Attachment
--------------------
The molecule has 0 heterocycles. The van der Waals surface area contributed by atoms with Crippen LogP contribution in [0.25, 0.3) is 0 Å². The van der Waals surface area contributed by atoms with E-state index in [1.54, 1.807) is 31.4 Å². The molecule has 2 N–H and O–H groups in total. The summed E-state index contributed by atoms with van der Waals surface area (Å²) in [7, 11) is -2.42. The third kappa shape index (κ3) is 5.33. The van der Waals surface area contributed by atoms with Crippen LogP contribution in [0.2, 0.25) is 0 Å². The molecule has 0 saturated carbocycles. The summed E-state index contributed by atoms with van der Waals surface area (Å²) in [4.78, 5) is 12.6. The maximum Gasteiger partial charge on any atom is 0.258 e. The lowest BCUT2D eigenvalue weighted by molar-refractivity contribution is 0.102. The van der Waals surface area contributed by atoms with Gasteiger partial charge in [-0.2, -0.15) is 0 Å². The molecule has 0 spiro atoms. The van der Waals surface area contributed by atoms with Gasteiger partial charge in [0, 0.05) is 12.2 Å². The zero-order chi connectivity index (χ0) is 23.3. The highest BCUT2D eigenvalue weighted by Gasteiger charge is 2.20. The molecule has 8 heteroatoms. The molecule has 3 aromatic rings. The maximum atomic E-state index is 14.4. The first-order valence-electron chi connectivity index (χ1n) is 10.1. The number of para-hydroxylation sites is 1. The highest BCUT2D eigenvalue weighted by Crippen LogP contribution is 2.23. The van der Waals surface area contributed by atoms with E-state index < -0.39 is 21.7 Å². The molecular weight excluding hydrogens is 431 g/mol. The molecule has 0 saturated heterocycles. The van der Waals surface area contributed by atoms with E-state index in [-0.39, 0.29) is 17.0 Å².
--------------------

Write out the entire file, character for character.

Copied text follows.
The molecule has 0 heterocycles. The van der Waals surface area contributed by atoms with Crippen LogP contribution in [0.25, 0.3) is 0 Å². The van der Waals surface area contributed by atoms with E-state index in [1.54, 1.807) is 31.4 Å². The molecule has 2 N–H and O–H groups in total. The summed E-state index contributed by atoms with van der Waals surface area (Å²) in [7, 11) is -2.42. The third kappa shape index (κ3) is 5.33. The van der Waals surface area contributed by atoms with Crippen LogP contribution in [0.2, 0.25) is 0 Å². The molecule has 0 saturated carbocycles. The summed E-state index contributed by atoms with van der Waals surface area (Å²) in [4.78, 5) is 12.6. The maximum Gasteiger partial charge on any atom is 0.258 e. The lowest BCUT2D eigenvalue weighted by molar-refractivity contribution is 0.102. The van der Waals surface area contributed by atoms with Gasteiger partial charge in [-0.2, -0.15) is 0 Å². The molecule has 0 spiro atoms. The van der Waals surface area contributed by atoms with Gasteiger partial charge in [0, 0.05) is 12.2 Å². The zero-order chi connectivity index (χ0) is 23.3. The highest BCUT2D eigenvalue weighted by Gasteiger charge is 2.20. The molecule has 8 heteroatoms. The molecule has 3 aromatic rings. The maximum atomic E-state index is 14.4. The first-order valence-electron chi connectivity index (χ1n) is 10.1. The number of para-hydroxylation sites is 1. The highest BCUT2D eigenvalue weighted by Crippen LogP contribution is 2.23. The van der Waals surface area contributed by atoms with E-state index < -0.39 is 21.7 Å². The molecular weight excluding hydrogens is 431 g/mol. The molecule has 0 saturated heterocycles. The van der Waals surface area contributed by atoms with E-state index in [-0.39, 0.29) is 17.0 Å².